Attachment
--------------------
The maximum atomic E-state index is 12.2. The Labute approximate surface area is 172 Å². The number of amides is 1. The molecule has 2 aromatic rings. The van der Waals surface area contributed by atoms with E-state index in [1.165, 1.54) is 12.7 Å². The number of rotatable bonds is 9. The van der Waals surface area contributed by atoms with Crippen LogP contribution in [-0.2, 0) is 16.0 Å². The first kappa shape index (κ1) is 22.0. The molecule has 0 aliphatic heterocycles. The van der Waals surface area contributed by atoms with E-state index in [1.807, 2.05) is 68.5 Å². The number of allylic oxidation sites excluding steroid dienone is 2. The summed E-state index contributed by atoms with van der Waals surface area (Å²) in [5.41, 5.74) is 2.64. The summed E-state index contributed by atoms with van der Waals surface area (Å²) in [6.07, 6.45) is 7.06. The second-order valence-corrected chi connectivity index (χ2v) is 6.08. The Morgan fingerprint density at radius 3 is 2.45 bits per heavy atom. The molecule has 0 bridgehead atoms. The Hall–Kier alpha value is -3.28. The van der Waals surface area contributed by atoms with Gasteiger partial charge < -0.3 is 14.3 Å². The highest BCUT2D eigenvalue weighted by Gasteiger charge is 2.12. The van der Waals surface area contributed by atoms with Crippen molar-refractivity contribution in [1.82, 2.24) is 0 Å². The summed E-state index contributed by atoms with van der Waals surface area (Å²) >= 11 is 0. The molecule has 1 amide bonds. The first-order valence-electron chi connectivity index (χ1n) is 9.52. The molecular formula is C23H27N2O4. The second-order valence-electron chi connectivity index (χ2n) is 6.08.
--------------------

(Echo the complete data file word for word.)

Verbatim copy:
The maximum atomic E-state index is 12.2. The Labute approximate surface area is 172 Å². The number of amides is 1. The molecule has 2 aromatic rings. The van der Waals surface area contributed by atoms with E-state index in [1.165, 1.54) is 12.7 Å². The number of rotatable bonds is 9. The van der Waals surface area contributed by atoms with Crippen LogP contribution in [-0.2, 0) is 16.0 Å². The first kappa shape index (κ1) is 22.0. The molecule has 0 aliphatic heterocycles. The van der Waals surface area contributed by atoms with E-state index in [1.807, 2.05) is 68.5 Å². The number of allylic oxidation sites excluding steroid dienone is 2. The summed E-state index contributed by atoms with van der Waals surface area (Å²) in [5.41, 5.74) is 2.64. The summed E-state index contributed by atoms with van der Waals surface area (Å²) in [6.07, 6.45) is 7.06. The second-order valence-corrected chi connectivity index (χ2v) is 6.08. The Morgan fingerprint density at radius 3 is 2.45 bits per heavy atom. The molecule has 0 bridgehead atoms. The Hall–Kier alpha value is -3.28. The van der Waals surface area contributed by atoms with Gasteiger partial charge < -0.3 is 14.3 Å². The highest BCUT2D eigenvalue weighted by Gasteiger charge is 2.12. The van der Waals surface area contributed by atoms with Crippen molar-refractivity contribution in [1.82, 2.24) is 0 Å². The summed E-state index contributed by atoms with van der Waals surface area (Å²) >= 11 is 0. The molecule has 1 amide bonds. The first-order valence-electron chi connectivity index (χ1n) is 9.52. The molecular formula is C23H27N2O4. The second-order valence-electron chi connectivity index (χ2n) is 6.08.